you are correct I cant see any problem in your solution
prove the following property of cyclic
groups: Let G = <x> be a finite cyclic group.
Prove that <x^m> intersection <x^n> = <x ^ LCM(m,n)>
difficulty is that I have to account for situations where for example
When |G| = 12, we have for example x^44 is in <x^20> intersection <x^14>= <x^140>
attempt:
Prove that <x^m> intersection <x^n> = <x^ (LCM,m,n)>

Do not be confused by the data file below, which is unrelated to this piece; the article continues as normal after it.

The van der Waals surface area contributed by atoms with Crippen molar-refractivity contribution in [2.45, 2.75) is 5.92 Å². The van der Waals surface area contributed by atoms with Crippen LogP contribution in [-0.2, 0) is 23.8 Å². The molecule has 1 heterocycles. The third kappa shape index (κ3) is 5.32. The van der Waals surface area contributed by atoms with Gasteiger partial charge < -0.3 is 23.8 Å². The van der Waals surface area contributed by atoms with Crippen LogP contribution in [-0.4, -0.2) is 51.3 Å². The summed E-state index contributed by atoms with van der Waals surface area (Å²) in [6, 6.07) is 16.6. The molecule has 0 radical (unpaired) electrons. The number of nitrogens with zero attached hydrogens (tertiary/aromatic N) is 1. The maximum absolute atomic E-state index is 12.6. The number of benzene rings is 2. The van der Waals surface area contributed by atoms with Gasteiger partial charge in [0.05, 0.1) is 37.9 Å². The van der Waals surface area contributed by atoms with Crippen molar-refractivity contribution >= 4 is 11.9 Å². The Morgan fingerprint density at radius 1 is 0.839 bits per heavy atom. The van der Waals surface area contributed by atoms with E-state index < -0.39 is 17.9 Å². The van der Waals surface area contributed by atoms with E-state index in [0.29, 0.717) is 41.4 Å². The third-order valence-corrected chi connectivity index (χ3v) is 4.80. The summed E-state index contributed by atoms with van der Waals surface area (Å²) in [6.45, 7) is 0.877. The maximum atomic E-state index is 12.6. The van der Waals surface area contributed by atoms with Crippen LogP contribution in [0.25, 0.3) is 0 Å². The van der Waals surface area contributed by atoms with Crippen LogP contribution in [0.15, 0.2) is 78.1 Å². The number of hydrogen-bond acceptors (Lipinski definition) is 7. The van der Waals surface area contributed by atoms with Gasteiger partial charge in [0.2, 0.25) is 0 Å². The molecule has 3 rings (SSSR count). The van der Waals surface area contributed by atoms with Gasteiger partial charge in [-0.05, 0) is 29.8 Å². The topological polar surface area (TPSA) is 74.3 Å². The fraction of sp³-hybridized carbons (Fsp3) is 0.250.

let b be be in <x^m> intersection <x^n>
then b = x^mk=x^nt for some k, t in Z
then the exponent of b is a multiple of both m and n thus it's a multiple of Lcm(m,n), therefore b is in <x^LCM(m,n)
now let b be in <x^LCM(m,n)>
then b = x^LCM(m,n) *k for some k in Z
Now LCM(m,n) = mt=nr
then b = x^mtk=x^nrk thus b =x^m(tk)=x^n(rk) for some t,r in Z
exponent of b is a multiple of both m & n so b is in the intersection of <x^m> and <x^n>
I was told this is a quite difficult question
and this seems too easy , which makes me think I'm missing something..
thanks, Adam